For example, create a group on LinkedIn or Facebook and take an active part. Post high-quality content that has value for the members. Watch the responses so that you can strengthen the relationships.
Building relationships is not about what you need. Reach out, offer help and something of value first. Be generous and giving. Listen to to others and find out what they need and want. It will come back in unexpected ways.
PR specialists communicate with the target audience directly or indirectly through media with an aim to create and maintain a positive image and create a relationship with the audience. Share some tips on how and where to find the right platform or the right target audience for smaller brands.
No matter how large or small your business is, the way to find your target audiences is the same:
- Make a list of everyone that could have an impact on your business – not just your customers. Start with employees, financial institutions, local government, and so on. The media is a target audience.
- Drill down into the attributes of the people who would be interested in what you do. Don’t just say women, or mothers. Get very specific. Women between 35 and 60 who are interested health and wellness and alternative natural therapies.
- Research what platforms and media each audience prefers. For example, the largest segment of Facebook users is 25 – 44 and slightly more men than women. Older generations are growing faster on Facebook and in the over 45 age group there are slightly more women than men. And despite all the controversies, Facebook still remains the most-used and engaged-with social platform.
- Instagram’s sweet spot is 25 – 44 and there are more women than men.
- Discover where the reporters and bloggers you’d like to connect with find their stories. Many reporters are on Twitter and LinkedIn. Use HARO to find stories reporters are working on.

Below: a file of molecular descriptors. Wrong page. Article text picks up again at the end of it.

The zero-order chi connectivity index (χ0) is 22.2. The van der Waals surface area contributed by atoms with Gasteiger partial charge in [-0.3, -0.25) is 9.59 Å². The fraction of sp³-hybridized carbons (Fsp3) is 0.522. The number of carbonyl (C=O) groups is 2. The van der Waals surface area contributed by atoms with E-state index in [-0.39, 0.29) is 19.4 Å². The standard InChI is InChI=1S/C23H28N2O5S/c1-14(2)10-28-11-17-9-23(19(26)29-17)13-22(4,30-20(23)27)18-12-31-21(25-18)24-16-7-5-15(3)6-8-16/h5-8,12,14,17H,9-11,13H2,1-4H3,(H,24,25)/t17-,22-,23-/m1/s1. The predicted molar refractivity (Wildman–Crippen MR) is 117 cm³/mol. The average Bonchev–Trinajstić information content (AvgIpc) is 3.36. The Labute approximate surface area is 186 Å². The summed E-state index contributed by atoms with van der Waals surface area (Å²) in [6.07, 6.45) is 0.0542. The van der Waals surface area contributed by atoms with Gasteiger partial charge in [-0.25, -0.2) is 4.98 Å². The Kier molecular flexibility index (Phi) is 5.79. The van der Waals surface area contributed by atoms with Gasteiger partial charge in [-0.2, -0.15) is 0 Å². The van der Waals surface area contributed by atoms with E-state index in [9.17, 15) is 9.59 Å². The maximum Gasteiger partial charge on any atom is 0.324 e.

The platform will depend on where your target audiences are most likely to see your messaging.
Example: A financial service company (a small business) in NY State discovered that one of their target audiences was women over 50 who were interested in investment and retirement planning.
The PR campaign goal was to reach 10,000 women in this area with an annual income of more than $100,000 and create awareness of the company and their services.
They created a Women’s Guide to Retirement Planning booklet – available for download.
This was promoted on the homepage of their website, a landing page for the download was created with a form to capture interested names and emails. Articles and press releases were written and pitched to influencers and the media in the target area that cater to that demographic. These pieces all had a link to the website or the landing page.
All aspects of the campaign used similar creative so that the message was consistent across all platforms.
Result: Web traffic increased time coincident with this campaign and they received more than 1600 downloads of the Guide.
Small businesses face stiff competition when it comes to competing for attention. Share your thoughts on how PR can maintain a favorable image and build a beneficial relationship for the brand.
In many ways this is true, but a small business is often in a better position to adapt and move faster than a large one. The Internet and social media have leveled the playing field and now even tiny brands can reach their audiences on the same terms as Fortune 500 companies.
I recently built a Facebook community for a small business that operates in a narrow healthcare niche and we have attracted over 20 000 really engaged followers in just under 2 years. The budget for this campaign is $300 a month for Facebook ads, $25 a month to a fiverr.com graphic designer, $49 a month for Sendible. And they paid $500 a month for strategy and measurement.
Influencer marketing trend is one that has gained momentum in recent years. How do you think a small business can leverage influencers specially when on a low budget and tight PR strategies?
Working with influencers has always been a part of PR. There are now many more influencers thanks to the Internet and social media. A small business will discover that working with micro-influencers is way more effective than those with millions of followers.
For example, in one campaign for a small business in Chicago we reached out to micro influencers and those with major traffic and followings. One DIY Design blogger with 30,000 followers resulted in more traffic, visibility, and sales than being featured in the top design blog, Apartment Therapy.